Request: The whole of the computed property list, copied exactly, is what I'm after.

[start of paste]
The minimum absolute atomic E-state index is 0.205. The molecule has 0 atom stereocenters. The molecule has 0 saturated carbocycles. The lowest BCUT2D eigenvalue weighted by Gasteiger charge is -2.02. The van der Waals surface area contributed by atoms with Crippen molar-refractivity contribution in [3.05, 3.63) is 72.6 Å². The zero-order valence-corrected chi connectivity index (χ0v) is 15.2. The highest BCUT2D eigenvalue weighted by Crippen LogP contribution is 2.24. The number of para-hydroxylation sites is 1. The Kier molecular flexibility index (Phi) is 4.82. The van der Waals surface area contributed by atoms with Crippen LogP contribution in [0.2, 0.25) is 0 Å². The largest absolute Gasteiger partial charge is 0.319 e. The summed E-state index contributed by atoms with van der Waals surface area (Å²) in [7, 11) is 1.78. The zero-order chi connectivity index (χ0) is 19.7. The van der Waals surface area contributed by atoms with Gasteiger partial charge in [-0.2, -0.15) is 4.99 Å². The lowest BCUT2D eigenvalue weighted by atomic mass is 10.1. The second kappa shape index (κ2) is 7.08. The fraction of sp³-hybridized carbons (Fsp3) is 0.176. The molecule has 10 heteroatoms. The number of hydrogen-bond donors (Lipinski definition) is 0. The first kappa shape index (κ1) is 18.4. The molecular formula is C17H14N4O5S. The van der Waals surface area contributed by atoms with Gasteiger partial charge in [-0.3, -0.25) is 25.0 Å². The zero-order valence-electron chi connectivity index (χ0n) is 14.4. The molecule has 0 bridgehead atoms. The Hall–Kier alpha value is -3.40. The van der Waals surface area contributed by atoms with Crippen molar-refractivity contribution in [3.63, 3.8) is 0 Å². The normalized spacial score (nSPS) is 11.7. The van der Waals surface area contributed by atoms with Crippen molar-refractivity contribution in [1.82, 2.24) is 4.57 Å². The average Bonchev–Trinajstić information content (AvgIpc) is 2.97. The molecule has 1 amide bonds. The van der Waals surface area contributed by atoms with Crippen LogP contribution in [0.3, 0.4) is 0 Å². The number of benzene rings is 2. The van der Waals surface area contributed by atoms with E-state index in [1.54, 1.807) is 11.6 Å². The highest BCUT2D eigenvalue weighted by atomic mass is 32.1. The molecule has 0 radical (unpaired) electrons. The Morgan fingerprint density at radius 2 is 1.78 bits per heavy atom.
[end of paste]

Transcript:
The minimum absolute atomic E-state index is 0.205. The molecule has 0 atom stereocenters. The molecule has 0 saturated carbocycles. The lowest BCUT2D eigenvalue weighted by Gasteiger charge is -2.02. The van der Waals surface area contributed by atoms with Crippen molar-refractivity contribution in [3.05, 3.63) is 72.6 Å². The zero-order valence-corrected chi connectivity index (χ0v) is 15.2. The highest BCUT2D eigenvalue weighted by Crippen LogP contribution is 2.24. The number of para-hydroxylation sites is 1. The Kier molecular flexibility index (Phi) is 4.82. The van der Waals surface area contributed by atoms with Crippen LogP contribution in [0.2, 0.25) is 0 Å². The largest absolute Gasteiger partial charge is 0.319 e. The summed E-state index contributed by atoms with van der Waals surface area (Å²) in [7, 11) is 1.78. The zero-order chi connectivity index (χ0) is 19.7. The van der Waals surface area contributed by atoms with Gasteiger partial charge in [-0.2, -0.15) is 4.99 Å². The lowest BCUT2D eigenvalue weighted by atomic mass is 10.1. The second kappa shape index (κ2) is 7.08. The fraction of sp³-hybridized carbons (Fsp3) is 0.176. The molecule has 10 heteroatoms. The number of hydrogen-bond donors (Lipinski definition) is 0. The first kappa shape index (κ1) is 18.4. The molecular formula is C17H14N4O5S. The van der Waals surface area contributed by atoms with Gasteiger partial charge in [-0.3, -0.25) is 25.0 Å². The zero-order valence-electron chi connectivity index (χ0n) is 14.4. The molecule has 0 bridgehead atoms. The Hall–Kier alpha value is -3.40. The van der Waals surface area contributed by atoms with Crippen molar-refractivity contribution in [3.63, 3.8) is 0 Å². The normalized spacial score (nSPS) is 11.7. The van der Waals surface area contributed by atoms with Crippen molar-refractivity contribution in [1.82, 2.24) is 4.57 Å². The average Bonchev–Trinajstić information content (AvgIpc) is 2.97. The molecule has 1 amide bonds. The van der Waals surface area contributed by atoms with Crippen LogP contribution in [0.3, 0.4) is 0 Å². The number of benzene rings is 2. The van der Waals surface area contributed by atoms with E-state index in [1.54, 1.807) is 11.6 Å². The highest BCUT2D eigenvalue weighted by atomic mass is 32.1. The molecule has 0 radical (unpaired) electrons. The Morgan fingerprint density at radius 2 is 1.78 bits per heavy atom.